When the zoom lens system is zoomed to the telephoto side, the retainer ring 17 and member 22 are moved apart from each other such that the pin 22b will be positioned near the distal end of the arms 23b and 24b. If the zoom lens system is zoomed to the wide-angle side, the retainer ring 17 and member 22 are moved toward each other so that the pin 22b will be positioned near the proximal ends of the arms 23b and 24b. If the zoom lens system is zoomed from the telephoto side to the wide-angle side, the pin 22b is moved from the distal to the proximal ends of the arms 23b and 24b such that the first drive member 23 will be rotated counter-clockwise and the second drive member 24 will be rotated clockwise. Thus, the aperture diameter of the aperture blades 25, which has been in the open position, is decreased depending on the change of effective beam diameter which is created at that aperture position on zooming.
The rotation of the second drive member 24 due to zooming from telephoto to wide-angle side brings a change of the relative position of the pin 24c within the restrictive hole 17a of the retainer ring 17. The pin 24c is in contact with one of the radial edges A of the hole 17a in the telephoto position. As the zoom lens is moved toward the wide-angle position, the pin 24c is disengaged from that edge A of the hole 17a.
Such an arrangement of the pin and hole (24c, 17a) functions in the same manner as the gap δ in the transmission portion disclosed in the aforementioned U.S. Pat. No. 4,264,178. Namely, as shown in FIG. 3, the characteristic of the aperture on the wide-angle side can be compensated to correspond to that on the telephoto side, depending on the relationship between the rotation of the rocking member 22 and the aperture step number.
If a photographing operation is initiated from the camera body side when the zoom lens is set at its wide-angle position, the aperture transmission lever 100 on the camera body is moved downwardly. If the camera body is set in the automatic aperture control mode, the movement of the lever 100 is one required to provide a predetermined aperture value to the zoom lens. Following the motion of the aperture transmission lever 100, the ring member 21 is rotated clockwise. The first and second drive members 23 and 24, which have been engaged by the rocking member 22, are then rotated counter-clockwise under the action of the springs 27 and 28. The first and second drive members 23 and 24 are rotated together until the pin 24c engages the radial edge A of the hole 17a. Accordingly, the aperture diameter remains open. When the pin 24c abuts the radial edge A of the hole 17a to stop the second drive member 24, only the first drive member 23 is further rotated under the influence of the spring 27 to move the aperture blades 25 into their closing position. This closing is accomplished as shown by the broken line in FIG. 3.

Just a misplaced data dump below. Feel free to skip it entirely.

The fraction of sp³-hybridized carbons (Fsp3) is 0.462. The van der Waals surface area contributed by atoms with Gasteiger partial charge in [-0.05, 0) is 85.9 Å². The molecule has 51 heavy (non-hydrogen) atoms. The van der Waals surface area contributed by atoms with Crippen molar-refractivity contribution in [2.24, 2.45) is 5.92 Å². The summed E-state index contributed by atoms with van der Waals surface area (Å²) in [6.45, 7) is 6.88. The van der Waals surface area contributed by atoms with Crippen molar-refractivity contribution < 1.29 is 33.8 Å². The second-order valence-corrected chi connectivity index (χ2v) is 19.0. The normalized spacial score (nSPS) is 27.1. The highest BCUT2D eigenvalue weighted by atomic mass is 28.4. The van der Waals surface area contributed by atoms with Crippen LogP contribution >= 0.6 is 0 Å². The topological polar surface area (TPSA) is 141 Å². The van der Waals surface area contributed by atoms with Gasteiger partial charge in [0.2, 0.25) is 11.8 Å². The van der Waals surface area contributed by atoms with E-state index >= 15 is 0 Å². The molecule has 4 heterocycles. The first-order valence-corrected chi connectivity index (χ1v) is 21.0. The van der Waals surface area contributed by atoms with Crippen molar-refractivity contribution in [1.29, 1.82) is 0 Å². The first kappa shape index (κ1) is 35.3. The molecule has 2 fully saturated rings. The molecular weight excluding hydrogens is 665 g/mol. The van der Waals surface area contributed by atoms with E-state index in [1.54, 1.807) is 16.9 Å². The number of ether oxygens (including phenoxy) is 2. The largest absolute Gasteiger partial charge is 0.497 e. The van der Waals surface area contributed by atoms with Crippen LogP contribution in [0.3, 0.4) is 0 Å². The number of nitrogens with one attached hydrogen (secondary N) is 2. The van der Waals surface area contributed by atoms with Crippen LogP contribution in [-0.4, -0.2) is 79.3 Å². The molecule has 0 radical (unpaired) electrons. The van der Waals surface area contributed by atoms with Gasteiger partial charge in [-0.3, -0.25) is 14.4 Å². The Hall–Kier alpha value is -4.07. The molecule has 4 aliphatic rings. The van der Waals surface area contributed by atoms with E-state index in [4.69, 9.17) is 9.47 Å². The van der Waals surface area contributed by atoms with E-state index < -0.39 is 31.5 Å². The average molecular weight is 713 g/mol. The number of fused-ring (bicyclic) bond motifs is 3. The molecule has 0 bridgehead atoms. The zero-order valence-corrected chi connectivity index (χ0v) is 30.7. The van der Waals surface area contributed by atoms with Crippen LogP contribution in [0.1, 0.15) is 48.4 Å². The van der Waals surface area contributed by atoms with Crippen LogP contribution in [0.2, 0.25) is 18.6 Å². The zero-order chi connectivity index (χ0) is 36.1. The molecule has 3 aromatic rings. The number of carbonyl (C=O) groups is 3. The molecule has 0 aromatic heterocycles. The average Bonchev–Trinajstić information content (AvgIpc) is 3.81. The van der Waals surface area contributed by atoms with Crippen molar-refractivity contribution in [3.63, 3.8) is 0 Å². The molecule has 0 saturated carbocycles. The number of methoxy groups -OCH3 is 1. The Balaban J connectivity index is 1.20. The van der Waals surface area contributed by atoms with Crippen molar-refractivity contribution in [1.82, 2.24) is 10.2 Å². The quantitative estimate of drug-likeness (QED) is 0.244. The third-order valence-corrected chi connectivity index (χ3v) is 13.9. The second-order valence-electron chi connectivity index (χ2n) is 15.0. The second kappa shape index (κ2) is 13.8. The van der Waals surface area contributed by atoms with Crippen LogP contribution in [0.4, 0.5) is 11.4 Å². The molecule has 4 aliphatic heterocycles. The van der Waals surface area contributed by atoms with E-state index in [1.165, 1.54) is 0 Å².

The rotation of the first drive member 23 is continued until the motion of the aperture transmission lever 100 is stopped to stop both the ring 21 and rocking member 22.
Immediately when the closing is completed, the inertial force in the first drive member 23 and the aperture blades 25 is totally absorbed by the aperture transmission lever 100 of the camera body through the arm 23b and rocking member 22. As a result, the pin 24c will not be moved away from the radial edge A of the hole 17a. In this manner, the motion of the aperture blades 25 can be stopped in a minimum time period.
In the manual exposure setting mode in which a photographing operation is carried out according to an aperture value preset by the aperture ring 19, and in the automatic shutter speed control mode, the lever 100 is moved to its lowermost position in which the aperture diameter becomes minimum. At this time, the function of the lever 100 is undertaken by the stop 19a of aperture ring 19.